Jay Rayburn recently visited Central Kentucky and found a story I wrote about old restaurants. Here’s his comment:
“Last night my wife found the story you wrote about a year ago on old restaurants in Lexington. What a treat to read it! We lived in Lexington during the 70s and 80s and have eaten at almost all of them. We were especially fond of The Bistro. Sandy and my wife taught together at Lafayette High School. She and Lou hosted a special dinner for us and some of the teachers just before we were married. I was a regular at Saratoga (one of those professors) and you are right–what a bunch of characters. Ted Mims was a friend, too. One night one of those “characters” had had entirely too much to drink. As he was heading to his car, he stumbled. Just then he noticed a police car sitting there watching the people who came out of the restaurant. Instead of getting into his car, he went around the corner, crossed the street and went into Domino’s Pizza where he ordered a large pizza with everything. He told the manager to deliver it and him to his address!
Roger’s was also a favorite. I can’t remember the name of the man who owned it, but he was a professor in the dental school. His son worked in the pro shop in Spring Lake Country Club where I was president. And who didn’t go to Hall’s!
Thank you for the great trip down memory lane. We were in Lexington last week for a function at the Governor’s Mansion and spent lots of time just driving around and looking for some of these places.”
Here’s the story that ran March 30, 2008
A restaurant manager runs off with the register receipts; another restaurant’s namesake gets arrested; feather boas and polyester suits catch on fire (a bad bananas Foster incident); and a notorious rogue cop gets shot on the steps of an upscale restaurant.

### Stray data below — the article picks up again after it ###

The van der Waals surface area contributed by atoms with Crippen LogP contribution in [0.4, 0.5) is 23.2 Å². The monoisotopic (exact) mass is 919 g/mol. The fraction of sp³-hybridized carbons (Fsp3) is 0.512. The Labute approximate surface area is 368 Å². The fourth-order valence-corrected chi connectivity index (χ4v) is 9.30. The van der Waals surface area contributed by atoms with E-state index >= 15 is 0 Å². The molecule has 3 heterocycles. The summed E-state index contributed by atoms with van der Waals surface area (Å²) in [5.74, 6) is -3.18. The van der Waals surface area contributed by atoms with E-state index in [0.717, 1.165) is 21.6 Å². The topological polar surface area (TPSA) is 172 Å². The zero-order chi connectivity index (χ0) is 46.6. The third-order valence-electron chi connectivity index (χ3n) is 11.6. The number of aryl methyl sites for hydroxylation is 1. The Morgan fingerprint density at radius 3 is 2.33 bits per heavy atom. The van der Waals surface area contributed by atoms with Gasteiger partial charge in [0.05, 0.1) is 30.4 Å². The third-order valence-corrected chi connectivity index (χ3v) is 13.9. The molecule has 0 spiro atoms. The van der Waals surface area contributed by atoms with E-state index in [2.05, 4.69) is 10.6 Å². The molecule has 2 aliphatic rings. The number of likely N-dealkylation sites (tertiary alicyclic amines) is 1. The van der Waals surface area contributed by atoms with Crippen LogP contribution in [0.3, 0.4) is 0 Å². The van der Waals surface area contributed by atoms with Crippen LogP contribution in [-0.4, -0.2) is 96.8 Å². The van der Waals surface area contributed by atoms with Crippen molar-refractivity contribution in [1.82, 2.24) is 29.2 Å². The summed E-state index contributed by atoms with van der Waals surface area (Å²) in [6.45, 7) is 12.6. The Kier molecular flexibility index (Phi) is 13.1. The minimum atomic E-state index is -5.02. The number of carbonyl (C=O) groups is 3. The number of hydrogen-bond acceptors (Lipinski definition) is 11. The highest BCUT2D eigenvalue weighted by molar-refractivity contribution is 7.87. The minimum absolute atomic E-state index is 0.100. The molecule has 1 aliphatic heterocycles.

A few legendary stories came to mind when we found a box of old Lexington restaurant menus, but they also brought back fond memories of special occasions at places like The Saratoga, Executive House, and The Coach House.
The old menus — some still in their leatherlike covers, others discolored by age — were located after a request from cookbook author Regina Charboneau of Natchez, Miss., who came to Lexington earlier this month as part of a book tour. She is collecting old and new menus for the Southern Food and Beverage Museum (www.southernfood.org).
“I think menus are a great way to archive food history. Restaurant menus really tell a story and give a time line for the popularity of ingredients and trends,” Charboneau said.
Museum curator Elizabeth Pearce agreed.
“Menus are by their nature ephemeral, as restaurants change them daily or seasonally, printing them on material not meant to last,” she said. “People rarely save menus, unless they are marking a particularly important, celebratory meal. This is unfortunate as menus are often the only physical remains of a restaurant’s past.”
We decided to take a trip down memory lane and ask a few readers about their favorite restaurants of the past. If this sparks a recollection, we’d like to hear from you, too. We plan to write an occasional series about Lexington restaurants. E-mail your story to email@example.com.
“Hearing the name of a restaurant can have the same effect as a song you hear for the first time in ages. It transports you back in time to a really memorable day or moment, and the details come flooding back for just a few seconds,” said Gayle Deaton of Beattyville.
The Bistro in Chevy Chase
“Restaurants have always been an integral part of the horse scene and wannabes. That’s where the entertainment is,” Donna Potter said.
Potter who owns Catering by Donna, once was a partner in a downtown restaurant called Capers. While attending the University of Kentucky, Potter worked at many of Lexington’s hot spots in the ’70s, including the Bistro at 829 Euclid Avenue in Chevy Chase.